Constructing a dissertation on a topic my peers were alien to was definitely an experience. Throughout studying chemistry, we learn how atoms relate to each other and act in different situations. But what about how matter, as we know it, has come to form our very surroundings?

At the time of the Big Bang, energy existed in equal amounts of matter and antimatter. Now, as Einstein has proven that energy has neither be created, nor destroyed, where is all the antimatter?

After many attempts of simplifying the concept of antimatter, it came to my attention that it had to be explained through something we already understand; matter. So starting from the Bohr-Rutherford model, the image of an electron orbiting the nucleus at regular intervals of energy, the stability of matter as an atom is established. We then came to learn from Schrödinger how pairs of electrons can be found in orbitals. The formations of s, p, d and f orbitals are ones most are familiar with, where there are positive and negative lobes with a node in the middle where the electron is least likely to be found. The Schrodinger equation quantifies the probability of finding an electron in a given space relative to the atom nucleus; the origin (0,0,0). The values can be graphically presented (Fig.1) to show an oscillating wave with positive and negative values. However, these numbers are squared to give a positive percentage since the electron must exist in space.

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Fig. 1. One-dimensional particle in a box graphs. On the left the wavefunction, 𝝍, of an electron is mapped against a boundary, a. On the right, the probability, 𝝆, of finding an electron at a point within the boundary, a, when wavefunction is squared, 𝝍𝟐.

Dirac wanted to simplify the equation to eliminate the negative values completely. This is where antimatter come to play. The Schrodinger equation is one of second order, whereas the Dirac equation is linear. The results however, still consist of negative wavefunction values which cannot be ignored in order to obey the conservation of energy.

This has come to show that each particle has an antiparticle. Each has exactly the same mass and charge. The only difference is the charge of each particle. One will be positively charged and the other negatively charged. For example, an electron has an antiparticle known as the positron.

As we know, energy can be converted to mass and mass to energy. Electromagnetic radiation is a form of energy with no mass or charge, such as gamma rays, which can be used to excite an electron. As a result, the gamma ray is converted to mass as an electron-positron pair to account for the neutral charge of a gamma ray.

Experimental picture proof (Fig. 2) soon published by C. D. Anderson shows this is action. As gamma radiation is induced into a vacuum with electrons, the electrons are excited and form two particles at the same time, of the same size, that travel the same way only in opposite directions. This shows that the total energy is conserved as the energy is converted to matter.

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Fig. 2. An image showing the trails of two electron-positron pairs created in a cloud chamber.

When an electron meets a positron they annihilate as a flash of light, (Fig. 3). As light has no mass or charge, the particles disappear. This is how matter is converted to energy as electromagnetic radiation.

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Figure 3. Feynman diagram of electron-positron annihilation, ChemDraw.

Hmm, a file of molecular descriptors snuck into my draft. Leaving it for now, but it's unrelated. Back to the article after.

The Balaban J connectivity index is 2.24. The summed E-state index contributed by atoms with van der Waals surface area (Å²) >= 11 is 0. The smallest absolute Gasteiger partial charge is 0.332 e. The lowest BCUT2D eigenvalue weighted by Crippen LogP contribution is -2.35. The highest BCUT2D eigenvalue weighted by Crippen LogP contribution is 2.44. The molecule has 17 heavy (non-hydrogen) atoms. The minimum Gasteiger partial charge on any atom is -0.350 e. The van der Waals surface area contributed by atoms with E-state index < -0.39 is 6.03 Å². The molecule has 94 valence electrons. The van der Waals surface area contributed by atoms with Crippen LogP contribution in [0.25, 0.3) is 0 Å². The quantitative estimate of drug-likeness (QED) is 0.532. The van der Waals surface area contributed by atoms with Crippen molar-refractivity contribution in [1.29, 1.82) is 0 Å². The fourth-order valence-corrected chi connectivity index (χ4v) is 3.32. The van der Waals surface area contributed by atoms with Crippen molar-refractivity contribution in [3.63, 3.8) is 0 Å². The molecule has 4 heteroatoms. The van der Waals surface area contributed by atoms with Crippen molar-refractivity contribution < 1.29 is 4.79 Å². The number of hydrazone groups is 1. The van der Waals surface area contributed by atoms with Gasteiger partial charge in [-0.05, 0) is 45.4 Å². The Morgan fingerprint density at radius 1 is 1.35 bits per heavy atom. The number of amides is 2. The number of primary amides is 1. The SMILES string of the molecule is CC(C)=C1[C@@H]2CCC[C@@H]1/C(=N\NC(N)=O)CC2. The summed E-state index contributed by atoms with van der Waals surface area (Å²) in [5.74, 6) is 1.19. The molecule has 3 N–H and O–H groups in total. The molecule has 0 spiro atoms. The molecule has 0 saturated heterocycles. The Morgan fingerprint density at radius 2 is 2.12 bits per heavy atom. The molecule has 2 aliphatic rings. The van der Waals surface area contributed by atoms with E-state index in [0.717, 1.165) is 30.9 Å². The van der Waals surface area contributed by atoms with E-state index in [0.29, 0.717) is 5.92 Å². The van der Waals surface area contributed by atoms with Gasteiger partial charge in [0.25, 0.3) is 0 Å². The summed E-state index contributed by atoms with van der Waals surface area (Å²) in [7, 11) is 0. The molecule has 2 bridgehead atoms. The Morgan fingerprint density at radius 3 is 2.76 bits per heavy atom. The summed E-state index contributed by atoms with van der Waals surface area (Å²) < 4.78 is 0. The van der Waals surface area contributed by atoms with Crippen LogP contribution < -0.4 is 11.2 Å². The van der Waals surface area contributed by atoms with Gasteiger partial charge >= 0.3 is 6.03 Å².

The big question is how does matter still exist when there were equal parts formed at the big bang?

Something crucial happened in this event to lead to a universe of matter. An incredibly small asymmetry in a particle of matter, the kaon, occurred to allow matter to survive the annihilation process. This is known as the Charge-Parity-Time, CPT, Violation. Now, our universe consists of energy mostly in the form of matter.

Experiments are now carried out at CERN where antimatter is formed by converting matter to energy by colliding high-energy particles together. They have built special equipment for the antimatter to be stored and analysed appropriately. In the near future, there are proposed experiments, AEGIS and GBAR (Fig. 4, 5), to test the gravity of antimatter to see if there is an antigravity or if the two types of matter are more alike than we think. Investigating this now foreign matter is paving the pathway to a more advanced knowledge of matter.

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Fig. 4. Experimental device setup for AEgIS.

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Fig. 5. Diagram showing the GBAR experimental procedure.

One of the ways we can relate to the outcomes of the research are through the Anti-Cancer Experiment, ACE, which is in progress developing an alternative to chemotherapy. Using antimatter prevents the falling out of hair and is less prone to damaging healthy cellls, whilst being more effective at eliminating the cancerous cells at a lower dose level, (Fig. 5).

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Fig. 5. Dose of energy from positrons, protons and 12C ions.

Overall the knowledge of antimatter from nearly a century of research has come a long way. Although the rumours of it being used as a revolutionary energy source still has a long way to go as it should be acknowledged that antimatter is an entity from the conservation of energy. Therefore, an input of the same amount of energy is required, alongside very expensive storage methods to outweigh the huge risk factor of annihilation.

Learning about an entirely foreign area of our existence may not seem important at first but the impact of the results can be the solution to an entirely new horizon of possibilities.


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